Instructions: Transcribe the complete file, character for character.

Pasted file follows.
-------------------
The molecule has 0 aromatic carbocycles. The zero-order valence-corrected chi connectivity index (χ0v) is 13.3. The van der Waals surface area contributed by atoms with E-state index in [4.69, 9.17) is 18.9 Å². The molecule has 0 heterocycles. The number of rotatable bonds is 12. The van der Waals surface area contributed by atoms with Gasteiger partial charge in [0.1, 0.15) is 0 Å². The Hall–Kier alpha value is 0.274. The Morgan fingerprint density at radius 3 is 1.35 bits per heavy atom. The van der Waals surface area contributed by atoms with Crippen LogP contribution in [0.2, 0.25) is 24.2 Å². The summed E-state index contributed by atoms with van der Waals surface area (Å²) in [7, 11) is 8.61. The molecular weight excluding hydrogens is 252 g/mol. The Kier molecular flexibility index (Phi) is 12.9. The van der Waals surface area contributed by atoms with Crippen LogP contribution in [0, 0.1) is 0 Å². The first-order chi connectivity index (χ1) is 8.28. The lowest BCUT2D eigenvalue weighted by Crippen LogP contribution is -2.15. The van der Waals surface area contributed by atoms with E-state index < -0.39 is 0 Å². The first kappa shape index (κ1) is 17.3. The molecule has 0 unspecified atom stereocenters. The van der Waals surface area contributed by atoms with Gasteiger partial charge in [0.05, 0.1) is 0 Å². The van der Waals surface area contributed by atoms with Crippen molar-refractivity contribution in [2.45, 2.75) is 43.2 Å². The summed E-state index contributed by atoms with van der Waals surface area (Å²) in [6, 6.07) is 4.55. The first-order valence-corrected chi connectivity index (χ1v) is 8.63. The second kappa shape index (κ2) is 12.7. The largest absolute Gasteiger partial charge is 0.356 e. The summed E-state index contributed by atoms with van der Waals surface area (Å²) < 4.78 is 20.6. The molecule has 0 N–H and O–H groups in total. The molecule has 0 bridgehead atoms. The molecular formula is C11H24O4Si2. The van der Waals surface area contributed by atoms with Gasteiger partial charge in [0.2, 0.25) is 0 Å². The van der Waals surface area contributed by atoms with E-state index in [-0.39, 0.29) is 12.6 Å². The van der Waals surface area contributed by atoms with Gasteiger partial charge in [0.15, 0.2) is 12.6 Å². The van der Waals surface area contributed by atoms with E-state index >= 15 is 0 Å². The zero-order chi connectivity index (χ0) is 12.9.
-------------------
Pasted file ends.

The molecule has 0 aromatic carbocycles. The zero-order valence-corrected chi connectivity index (χ0v) is 13.3. The van der Waals surface area contributed by atoms with E-state index in [4.69, 9.17) is 18.9 Å². The molecule has 0 heterocycles. The number of rotatable bonds is 12. The van der Waals surface area contributed by atoms with Gasteiger partial charge in [0.1, 0.15) is 0 Å². The Hall–Kier alpha value is 0.274. The Morgan fingerprint density at radius 3 is 1.35 bits per heavy atom. The van der Waals surface area contributed by atoms with Crippen LogP contribution in [0.2, 0.25) is 24.2 Å². The summed E-state index contributed by atoms with van der Waals surface area (Å²) in [7, 11) is 8.61. The molecular weight excluding hydrogens is 252 g/mol. The Kier molecular flexibility index (Phi) is 12.9. The van der Waals surface area contributed by atoms with Crippen LogP contribution in [0, 0.1) is 0 Å². The first-order chi connectivity index (χ1) is 8.28. The lowest BCUT2D eigenvalue weighted by Crippen LogP contribution is -2.15. The van der Waals surface area contributed by atoms with E-state index < -0.39 is 0 Å². The first kappa shape index (κ1) is 17.3. The molecule has 0 unspecified atom stereocenters. The van der Waals surface area contributed by atoms with Gasteiger partial charge in [0.05, 0.1) is 0 Å². The van der Waals surface area contributed by atoms with Crippen molar-refractivity contribution in [2.45, 2.75) is 43.2 Å². The summed E-state index contributed by atoms with van der Waals surface area (Å²) in [6, 6.07) is 4.55. The first-order valence-corrected chi connectivity index (χ1v) is 8.63. The second kappa shape index (κ2) is 12.7. The largest absolute Gasteiger partial charge is 0.356 e. The summed E-state index contributed by atoms with van der Waals surface area (Å²) < 4.78 is 20.6. The molecule has 0 N–H and O–H groups in total. The molecule has 0 bridgehead atoms. The molecular formula is C11H24O4Si2. The van der Waals surface area contributed by atoms with Gasteiger partial charge in [0.2, 0.25) is 0 Å². The van der Waals surface area contributed by atoms with E-state index in [-0.39, 0.29) is 12.6 Å². The van der Waals surface area contributed by atoms with Gasteiger partial charge in [0.15, 0.2) is 12.6 Å². The van der Waals surface area contributed by atoms with E-state index >= 15 is 0 Å². The zero-order chi connectivity index (χ0) is 12.9.